As the price of bitcoin leaps and lurches toward new highs, it seems fitting that the legal regime surrounding it and other virtual currencies is similarly unpredictable. With bitcoin edging its way into mainstream finance, and Coinbase, one of the world’s largest exchanges of bitcoin and other cryptocurrencies, currently holding the top spot on Apple’s free apps chart, U.S. regulators have begun to grapple with how to bring cryptocurrencies and those who use them into compliance with existing and new laws. Though some agencies, like the Securities and Exchange Commission, have chosen a soft entry into regulation by first issuing proactive guidance, others, including the Internal Revenue Service (IRS), have opted to go directly into enforcement actions. A recent decision by the U.S. District Court for the Northern District of California on these actions has brought issues of cryptocurrency account holders’ privacy, anonymity and tax liability onto center stage.

In November 2016, the IRS launched an investigation into underreported tax liabilities for gains from virtual currency. As part of that investigation, the agency served a “John Doe” summons on Coinbase Inc., a Silicon Valley-based crypto exchange that boasts upward of 10 million users and more than $50 billion in digital currency exchange. The sweeping summons, based on what appeared to be only three confirmed cases of tax avoidance, commanded the virtual currency giant to turn over all “information regarding United States persons who at any time during the period January 1, 2013 through December 31, 2015 conducted transactions in a virtual currency as defined in IRS Notice 2014-21.” The IRS specifically requested complete user profiles, addresses, transaction logs, Know Your Customer due diligence records and some third-party communications. When Coinbase refused to comply, the IRS moved to enforce the summons in the U.S. District Court for the Northern District of California.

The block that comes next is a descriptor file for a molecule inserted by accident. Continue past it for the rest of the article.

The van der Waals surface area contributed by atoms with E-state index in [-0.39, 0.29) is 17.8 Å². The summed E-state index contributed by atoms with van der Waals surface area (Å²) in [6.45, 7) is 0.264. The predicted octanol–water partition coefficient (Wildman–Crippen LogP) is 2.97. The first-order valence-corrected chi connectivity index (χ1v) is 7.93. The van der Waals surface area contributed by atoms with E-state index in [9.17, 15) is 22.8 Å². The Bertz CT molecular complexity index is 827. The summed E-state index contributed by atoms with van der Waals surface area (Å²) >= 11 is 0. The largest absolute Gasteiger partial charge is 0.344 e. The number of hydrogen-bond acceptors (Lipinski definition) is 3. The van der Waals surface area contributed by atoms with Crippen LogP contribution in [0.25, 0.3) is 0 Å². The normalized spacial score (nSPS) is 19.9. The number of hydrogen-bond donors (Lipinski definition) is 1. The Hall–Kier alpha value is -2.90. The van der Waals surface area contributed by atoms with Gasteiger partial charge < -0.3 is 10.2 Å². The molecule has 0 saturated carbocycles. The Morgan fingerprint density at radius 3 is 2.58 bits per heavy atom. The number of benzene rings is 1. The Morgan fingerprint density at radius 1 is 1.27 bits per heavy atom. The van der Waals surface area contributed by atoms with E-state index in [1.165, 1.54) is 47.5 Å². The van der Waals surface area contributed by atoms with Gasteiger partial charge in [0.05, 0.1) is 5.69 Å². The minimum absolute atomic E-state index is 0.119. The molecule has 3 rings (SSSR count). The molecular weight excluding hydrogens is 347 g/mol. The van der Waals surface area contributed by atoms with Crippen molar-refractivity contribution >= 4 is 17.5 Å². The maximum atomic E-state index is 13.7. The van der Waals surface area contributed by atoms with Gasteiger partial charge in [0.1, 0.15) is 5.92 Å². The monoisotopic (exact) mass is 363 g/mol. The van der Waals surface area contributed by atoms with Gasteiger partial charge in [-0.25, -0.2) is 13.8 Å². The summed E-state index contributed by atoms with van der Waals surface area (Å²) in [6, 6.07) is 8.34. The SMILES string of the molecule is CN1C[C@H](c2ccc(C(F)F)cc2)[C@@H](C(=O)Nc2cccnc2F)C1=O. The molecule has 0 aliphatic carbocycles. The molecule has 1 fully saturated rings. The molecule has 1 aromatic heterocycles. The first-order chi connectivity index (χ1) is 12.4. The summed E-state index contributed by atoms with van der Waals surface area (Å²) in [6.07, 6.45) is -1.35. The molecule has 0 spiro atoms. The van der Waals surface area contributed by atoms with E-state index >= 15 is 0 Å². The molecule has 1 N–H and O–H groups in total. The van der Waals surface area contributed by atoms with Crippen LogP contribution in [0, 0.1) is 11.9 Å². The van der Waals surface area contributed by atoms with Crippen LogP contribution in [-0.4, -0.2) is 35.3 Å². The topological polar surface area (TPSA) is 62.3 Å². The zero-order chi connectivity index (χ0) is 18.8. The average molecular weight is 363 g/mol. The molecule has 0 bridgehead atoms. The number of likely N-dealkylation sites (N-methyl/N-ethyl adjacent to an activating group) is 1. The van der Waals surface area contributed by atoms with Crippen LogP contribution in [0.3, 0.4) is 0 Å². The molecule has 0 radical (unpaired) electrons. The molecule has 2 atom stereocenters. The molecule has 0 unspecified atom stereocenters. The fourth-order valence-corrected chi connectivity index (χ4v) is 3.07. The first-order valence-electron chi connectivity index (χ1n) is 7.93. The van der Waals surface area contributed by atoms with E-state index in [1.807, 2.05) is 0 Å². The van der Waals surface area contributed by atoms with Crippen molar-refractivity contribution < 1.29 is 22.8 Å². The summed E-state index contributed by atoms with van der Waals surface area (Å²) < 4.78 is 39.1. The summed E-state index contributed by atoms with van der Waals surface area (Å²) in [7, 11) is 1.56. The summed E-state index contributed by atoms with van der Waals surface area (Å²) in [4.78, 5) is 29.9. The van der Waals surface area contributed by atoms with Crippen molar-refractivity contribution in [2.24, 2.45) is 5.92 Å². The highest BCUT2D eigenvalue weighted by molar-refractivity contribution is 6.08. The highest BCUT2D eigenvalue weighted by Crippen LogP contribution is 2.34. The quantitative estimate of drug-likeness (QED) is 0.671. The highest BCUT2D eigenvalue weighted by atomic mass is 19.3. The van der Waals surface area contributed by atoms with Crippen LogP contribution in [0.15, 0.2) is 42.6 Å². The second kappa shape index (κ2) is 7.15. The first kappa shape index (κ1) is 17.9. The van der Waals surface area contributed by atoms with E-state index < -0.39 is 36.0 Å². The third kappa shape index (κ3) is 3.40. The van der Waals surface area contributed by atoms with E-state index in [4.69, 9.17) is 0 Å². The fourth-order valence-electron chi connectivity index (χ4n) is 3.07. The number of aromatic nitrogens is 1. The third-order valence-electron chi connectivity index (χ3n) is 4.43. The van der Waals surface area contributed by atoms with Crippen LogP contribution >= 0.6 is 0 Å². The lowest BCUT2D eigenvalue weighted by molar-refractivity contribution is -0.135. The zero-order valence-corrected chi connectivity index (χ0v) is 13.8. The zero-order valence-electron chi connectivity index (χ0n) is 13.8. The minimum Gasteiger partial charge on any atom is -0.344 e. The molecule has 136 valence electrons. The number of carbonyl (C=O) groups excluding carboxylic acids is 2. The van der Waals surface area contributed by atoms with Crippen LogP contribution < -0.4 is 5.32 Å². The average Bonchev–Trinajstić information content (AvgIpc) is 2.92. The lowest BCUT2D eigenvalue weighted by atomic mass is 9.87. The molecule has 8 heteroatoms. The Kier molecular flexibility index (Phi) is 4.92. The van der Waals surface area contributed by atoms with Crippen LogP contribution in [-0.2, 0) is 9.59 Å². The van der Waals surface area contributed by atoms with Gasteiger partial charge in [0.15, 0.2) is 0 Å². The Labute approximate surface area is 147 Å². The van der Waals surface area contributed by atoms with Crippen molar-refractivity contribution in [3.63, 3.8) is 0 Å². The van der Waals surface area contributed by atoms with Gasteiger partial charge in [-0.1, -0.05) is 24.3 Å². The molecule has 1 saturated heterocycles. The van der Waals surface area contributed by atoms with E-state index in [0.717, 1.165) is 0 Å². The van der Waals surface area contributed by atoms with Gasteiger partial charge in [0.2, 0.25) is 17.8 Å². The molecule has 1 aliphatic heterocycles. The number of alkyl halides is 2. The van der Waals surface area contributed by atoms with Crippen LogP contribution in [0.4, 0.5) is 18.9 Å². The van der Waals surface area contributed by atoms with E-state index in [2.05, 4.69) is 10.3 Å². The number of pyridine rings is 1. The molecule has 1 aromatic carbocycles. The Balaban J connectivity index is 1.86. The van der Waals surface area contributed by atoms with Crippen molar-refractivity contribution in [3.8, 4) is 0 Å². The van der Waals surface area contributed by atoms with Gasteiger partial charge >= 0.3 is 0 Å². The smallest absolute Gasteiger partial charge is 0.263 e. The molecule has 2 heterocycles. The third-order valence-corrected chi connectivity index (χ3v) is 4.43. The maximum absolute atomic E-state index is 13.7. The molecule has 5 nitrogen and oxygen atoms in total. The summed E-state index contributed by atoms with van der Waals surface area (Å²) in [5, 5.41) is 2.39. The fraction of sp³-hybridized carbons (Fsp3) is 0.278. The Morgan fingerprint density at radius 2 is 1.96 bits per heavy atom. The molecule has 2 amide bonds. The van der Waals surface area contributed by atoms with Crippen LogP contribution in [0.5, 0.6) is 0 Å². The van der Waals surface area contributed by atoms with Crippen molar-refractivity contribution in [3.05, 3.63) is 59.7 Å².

Under IRS Notice 2014-21 – the only virtual currency guidance the agency has issued to date – virtual currency is treated as “property,” and therefore holders are required to report certain transactions and gains under federal tax laws. After searching its electronic filings for 2015, the IRS learned that only 802 people had declared bitcoin-related gains or losses that year, despite significant appreciation in bitcoin’s value. In issuing the summons, the IRS pointed to the significant discrepancy between the high number of Coinbase users and the low number of tax filings. It argued that Coinbase’s production of its user information was necessary because it “may be relevant to the underlying IRS investigation into the identity and correct federal income tax liability of U.S. persons who conducted transactions in a convertible virtual currency.”

After several rounds in court, the IRS eventually agreed to limit its demand to include only those users who bought, sent, sold or received at least $20,000 through their accounts in any given year in the period between 2013 and 2015. Coinbase, however, argued that even the narrower IRS summons represented an overbroad, illegal intrusion into its customers’ privacy.